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[Adonthell-devel] Item templates, items and item instances

From: Kai Sterker
Subject: [Adonthell-devel] Item templates, items and item instances
Date: Mon, 13 Jan 2003 16:37:29 +0100

What occured to me that morning is the following:

We have the python item class (like, which I will call an
'item template'. Why? Because it describes a whole range of different
items (all kinds of torches).

An item template is turned into an actual item (a Large Torch or a Small
Torch or a Burnt Torch) by filling it's attributes with according
values. As such, an item is nothing but a little data file. For the
above examples you'd have the files large_torch.item, small_torch.item,
etc ...

Same could be true for simple weapons. I.e an axe and a sword would use
the same item template, but have different attributes and gfx.

The first entry of each .item file would be the item template used for
that item. As a direct consequence, I would change the item_base
constructor. Instead of receiving the name of an item template as it
does now, it should get the name of an item file.

Those .item files would be the product of the item editor, of course.
Other editors, like character and mapeditor could then present the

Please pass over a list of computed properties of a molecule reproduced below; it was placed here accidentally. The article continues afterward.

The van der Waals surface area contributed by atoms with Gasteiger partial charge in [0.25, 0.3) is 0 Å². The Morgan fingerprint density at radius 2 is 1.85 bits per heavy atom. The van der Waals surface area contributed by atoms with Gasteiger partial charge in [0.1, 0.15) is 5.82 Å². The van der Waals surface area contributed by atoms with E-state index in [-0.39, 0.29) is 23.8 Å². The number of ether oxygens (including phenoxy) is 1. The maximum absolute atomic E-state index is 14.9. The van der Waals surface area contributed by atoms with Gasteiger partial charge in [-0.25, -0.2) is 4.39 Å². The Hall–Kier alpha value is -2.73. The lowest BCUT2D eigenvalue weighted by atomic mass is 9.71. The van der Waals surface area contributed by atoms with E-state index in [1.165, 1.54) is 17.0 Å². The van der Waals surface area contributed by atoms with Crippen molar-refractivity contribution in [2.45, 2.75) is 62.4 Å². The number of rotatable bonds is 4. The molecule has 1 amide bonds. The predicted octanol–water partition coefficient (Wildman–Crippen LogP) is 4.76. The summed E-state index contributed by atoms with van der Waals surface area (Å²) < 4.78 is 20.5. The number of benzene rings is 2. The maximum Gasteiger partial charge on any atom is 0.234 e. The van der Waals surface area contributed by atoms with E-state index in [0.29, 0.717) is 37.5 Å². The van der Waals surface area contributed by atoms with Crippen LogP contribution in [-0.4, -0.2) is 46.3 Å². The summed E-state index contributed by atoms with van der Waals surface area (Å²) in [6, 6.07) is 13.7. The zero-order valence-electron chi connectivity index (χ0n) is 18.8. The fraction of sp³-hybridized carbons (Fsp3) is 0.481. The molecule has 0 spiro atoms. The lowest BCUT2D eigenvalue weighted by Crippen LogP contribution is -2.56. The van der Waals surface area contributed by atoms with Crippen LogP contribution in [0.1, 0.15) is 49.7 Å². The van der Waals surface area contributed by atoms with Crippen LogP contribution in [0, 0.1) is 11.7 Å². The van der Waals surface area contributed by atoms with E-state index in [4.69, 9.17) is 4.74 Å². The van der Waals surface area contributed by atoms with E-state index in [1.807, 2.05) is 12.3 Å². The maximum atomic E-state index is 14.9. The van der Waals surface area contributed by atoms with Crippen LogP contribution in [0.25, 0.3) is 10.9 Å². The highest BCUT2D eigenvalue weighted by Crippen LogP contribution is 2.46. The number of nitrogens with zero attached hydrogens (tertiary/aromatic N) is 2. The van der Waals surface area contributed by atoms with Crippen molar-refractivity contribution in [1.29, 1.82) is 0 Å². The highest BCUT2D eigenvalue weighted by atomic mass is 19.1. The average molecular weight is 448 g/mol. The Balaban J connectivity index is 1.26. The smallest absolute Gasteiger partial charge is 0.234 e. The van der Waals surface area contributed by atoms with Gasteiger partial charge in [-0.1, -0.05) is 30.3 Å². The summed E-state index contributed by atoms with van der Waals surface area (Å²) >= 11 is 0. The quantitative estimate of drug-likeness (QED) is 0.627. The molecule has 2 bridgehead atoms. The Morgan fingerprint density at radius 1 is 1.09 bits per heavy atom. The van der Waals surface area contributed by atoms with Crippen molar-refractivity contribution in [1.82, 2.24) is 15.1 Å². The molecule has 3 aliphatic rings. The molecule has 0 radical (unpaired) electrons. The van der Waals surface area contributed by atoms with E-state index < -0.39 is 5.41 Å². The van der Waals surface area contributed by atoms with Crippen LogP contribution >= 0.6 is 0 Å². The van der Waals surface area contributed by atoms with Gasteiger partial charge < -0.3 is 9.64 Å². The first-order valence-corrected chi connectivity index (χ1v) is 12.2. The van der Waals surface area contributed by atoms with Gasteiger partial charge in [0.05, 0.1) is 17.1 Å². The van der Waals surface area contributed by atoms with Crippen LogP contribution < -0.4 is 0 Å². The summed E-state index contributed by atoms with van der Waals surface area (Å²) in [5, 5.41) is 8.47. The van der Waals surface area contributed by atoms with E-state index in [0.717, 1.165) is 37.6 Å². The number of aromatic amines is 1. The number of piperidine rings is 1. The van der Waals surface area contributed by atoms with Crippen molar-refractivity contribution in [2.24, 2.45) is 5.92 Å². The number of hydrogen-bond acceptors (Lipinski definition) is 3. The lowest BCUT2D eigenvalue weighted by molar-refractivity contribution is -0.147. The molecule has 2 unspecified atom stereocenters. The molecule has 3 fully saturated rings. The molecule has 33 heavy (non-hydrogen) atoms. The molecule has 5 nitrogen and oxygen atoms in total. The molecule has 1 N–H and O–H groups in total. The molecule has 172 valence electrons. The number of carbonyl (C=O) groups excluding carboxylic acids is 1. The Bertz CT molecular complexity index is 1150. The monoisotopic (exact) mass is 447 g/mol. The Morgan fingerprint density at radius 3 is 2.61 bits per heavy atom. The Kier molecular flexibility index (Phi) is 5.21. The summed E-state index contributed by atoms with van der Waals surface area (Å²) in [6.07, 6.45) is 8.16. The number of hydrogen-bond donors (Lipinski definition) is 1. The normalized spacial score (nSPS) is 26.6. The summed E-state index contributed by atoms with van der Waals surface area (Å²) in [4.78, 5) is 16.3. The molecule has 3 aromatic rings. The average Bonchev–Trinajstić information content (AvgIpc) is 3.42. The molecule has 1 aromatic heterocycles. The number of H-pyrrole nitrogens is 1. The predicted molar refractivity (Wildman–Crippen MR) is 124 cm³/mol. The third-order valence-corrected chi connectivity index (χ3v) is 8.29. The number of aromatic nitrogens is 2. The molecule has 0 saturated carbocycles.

player a list of availble items, possibly sorted into categories. Only
items on that list could be placed on the map or into character's
inventories, etc. They make up all the items known by the game. 

Just as with characters, one might keep them in a single file instead of
many, but then loading an individual item would be more difficult.

Finally, when an item is in use by the game it will be called an 'item
instance'. Item instances will often differ slightly from the original
item. Charges could be used up, the item might be enhanced or damaged or

With all this in mind, something like item transformation becomes
suddenly incredibly easy. Lets stay with the stupid bottle example:

Here's an excerpt from the potions 'use' method:

    self.charge = self.charge - 1

    if self.charge == 0:
        base_item.clear (self)
        base_item.load (self, "empty_bottle")

That's it. Our item is now an empty bottle.

Of course there are other cases that aren't as easy. 'Upgrading' for
example, because we will most likely change the item template (e.g from
weapon to magic_weapon) but need to keep the old attributes of weapon
(so that an axe turns into a magic axe, not into a magic sword or
somesuch) and only fill in some new ones.

But as I said earlier, we should first get the basic things going. Then
we can think about the complex stuff.


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